The Lindy effect is the observation that, contrary to the pattern with perishable things like people, the longevity so far is a good predictor of the future longevity. In other words, technologies that have already survived a long time can be expected to continue to survive for a long time (whereas people who are old are likely to die soon).
Taleb argues thus in a recent Wired article:
For a perishable human, every year that elapses reduces his life expectancy by a little less than a year.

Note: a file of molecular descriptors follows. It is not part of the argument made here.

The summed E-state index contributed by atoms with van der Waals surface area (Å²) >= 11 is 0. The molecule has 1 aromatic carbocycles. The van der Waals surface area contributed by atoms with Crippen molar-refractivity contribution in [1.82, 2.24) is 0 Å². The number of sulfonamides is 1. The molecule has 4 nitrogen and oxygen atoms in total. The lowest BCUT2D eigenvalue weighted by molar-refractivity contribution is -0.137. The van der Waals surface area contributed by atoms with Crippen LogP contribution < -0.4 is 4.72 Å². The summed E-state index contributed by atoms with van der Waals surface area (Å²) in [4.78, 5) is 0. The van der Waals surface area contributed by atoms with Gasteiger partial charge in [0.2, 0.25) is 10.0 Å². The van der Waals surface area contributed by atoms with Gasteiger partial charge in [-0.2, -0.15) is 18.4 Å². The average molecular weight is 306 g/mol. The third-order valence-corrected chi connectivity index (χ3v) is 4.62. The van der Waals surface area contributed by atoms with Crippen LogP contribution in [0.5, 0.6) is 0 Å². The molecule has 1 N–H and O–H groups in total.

The opposite applies to non-perishables like technology and information. If a book has been in print for 40 years, I can expect it to be in print for at least another 40 years. But – and this is the main difference – if it survives another decade, then it will be expected to be in print another 50 years.
He isn't arguing that this is a perfect rule, just a good statistical estimate (so don't be too quick to provide single examples as answers!)
Given that this is a statistical generalization, is the weight of evidence in favour of the idea?